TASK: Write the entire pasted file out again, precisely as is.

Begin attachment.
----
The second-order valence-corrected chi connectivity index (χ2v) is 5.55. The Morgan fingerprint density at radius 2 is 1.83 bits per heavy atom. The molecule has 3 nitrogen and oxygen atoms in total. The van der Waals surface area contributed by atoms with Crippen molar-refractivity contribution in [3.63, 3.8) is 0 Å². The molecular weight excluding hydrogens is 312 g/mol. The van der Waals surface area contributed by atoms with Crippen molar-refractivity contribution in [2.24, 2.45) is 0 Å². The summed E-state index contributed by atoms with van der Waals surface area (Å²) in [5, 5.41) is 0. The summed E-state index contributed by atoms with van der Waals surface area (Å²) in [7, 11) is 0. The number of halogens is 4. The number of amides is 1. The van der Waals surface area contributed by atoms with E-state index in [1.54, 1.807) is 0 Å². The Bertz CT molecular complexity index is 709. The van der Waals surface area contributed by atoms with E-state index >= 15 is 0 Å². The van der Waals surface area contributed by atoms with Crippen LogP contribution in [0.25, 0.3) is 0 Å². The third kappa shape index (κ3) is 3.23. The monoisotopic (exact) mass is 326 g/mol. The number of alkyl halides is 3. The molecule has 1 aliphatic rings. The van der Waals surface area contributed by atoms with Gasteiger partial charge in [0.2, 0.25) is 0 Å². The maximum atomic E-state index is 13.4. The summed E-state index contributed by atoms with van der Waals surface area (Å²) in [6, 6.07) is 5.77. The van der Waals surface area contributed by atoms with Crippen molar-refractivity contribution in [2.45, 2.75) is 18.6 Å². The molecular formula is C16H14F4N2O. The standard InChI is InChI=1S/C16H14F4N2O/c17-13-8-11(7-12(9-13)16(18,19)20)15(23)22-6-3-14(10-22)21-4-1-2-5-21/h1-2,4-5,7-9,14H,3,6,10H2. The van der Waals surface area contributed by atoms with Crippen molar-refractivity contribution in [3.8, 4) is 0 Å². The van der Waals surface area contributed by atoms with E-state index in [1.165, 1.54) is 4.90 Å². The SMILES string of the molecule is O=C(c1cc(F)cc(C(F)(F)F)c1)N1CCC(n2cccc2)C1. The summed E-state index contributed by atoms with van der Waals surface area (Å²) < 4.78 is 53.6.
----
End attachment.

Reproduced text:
The second-order valence-corrected chi connectivity index (χ2v) is 5.55. The Morgan fingerprint density at radius 2 is 1.83 bits per heavy atom. The molecule has 3 nitrogen and oxygen atoms in total. The van der Waals surface area contributed by atoms with Crippen molar-refractivity contribution in [3.63, 3.8) is 0 Å². The molecular weight excluding hydrogens is 312 g/mol. The van der Waals surface area contributed by atoms with Crippen molar-refractivity contribution in [2.24, 2.45) is 0 Å². The summed E-state index contributed by atoms with van der Waals surface area (Å²) in [5, 5.41) is 0. The summed E-state index contributed by atoms with van der Waals surface area (Å²) in [7, 11) is 0. The number of halogens is 4. The number of amides is 1. The van der Waals surface area contributed by atoms with E-state index in [1.54, 1.807) is 0 Å². The Bertz CT molecular complexity index is 709. The van der Waals surface area contributed by atoms with E-state index >= 15 is 0 Å². The van der Waals surface area contributed by atoms with Crippen LogP contribution in [0.25, 0.3) is 0 Å². The third kappa shape index (κ3) is 3.23. The monoisotopic (exact) mass is 326 g/mol. The number of alkyl halides is 3. The molecule has 1 aliphatic rings. The van der Waals surface area contributed by atoms with Gasteiger partial charge in [0.2, 0.25) is 0 Å². The maximum atomic E-state index is 13.4. The summed E-state index contributed by atoms with van der Waals surface area (Å²) in [6, 6.07) is 5.77. The van der Waals surface area contributed by atoms with Crippen molar-refractivity contribution in [2.45, 2.75) is 18.6 Å². The molecular formula is C16H14F4N2O. The standard InChI is InChI=1S/C16H14F4N2O/c17-13-8-11(7-12(9-13)16(18,19)20)15(23)22-6-3-14(10-22)21-4-1-2-5-21/h1-2,4-5,7-9,14H,3,6,10H2. The van der Waals surface area contributed by atoms with Crippen molar-refractivity contribution in [3.8, 4) is 0 Å². The van der Waals surface area contributed by atoms with E-state index in [1.165, 1.54) is 4.90 Å². The SMILES string of the molecule is O=C(c1cc(F)cc(C(F)(F)F)c1)N1CCC(n2cccc2)C1. The summed E-state index contributed by atoms with van der Waals surface area (Å²) < 4.78 is 53.6.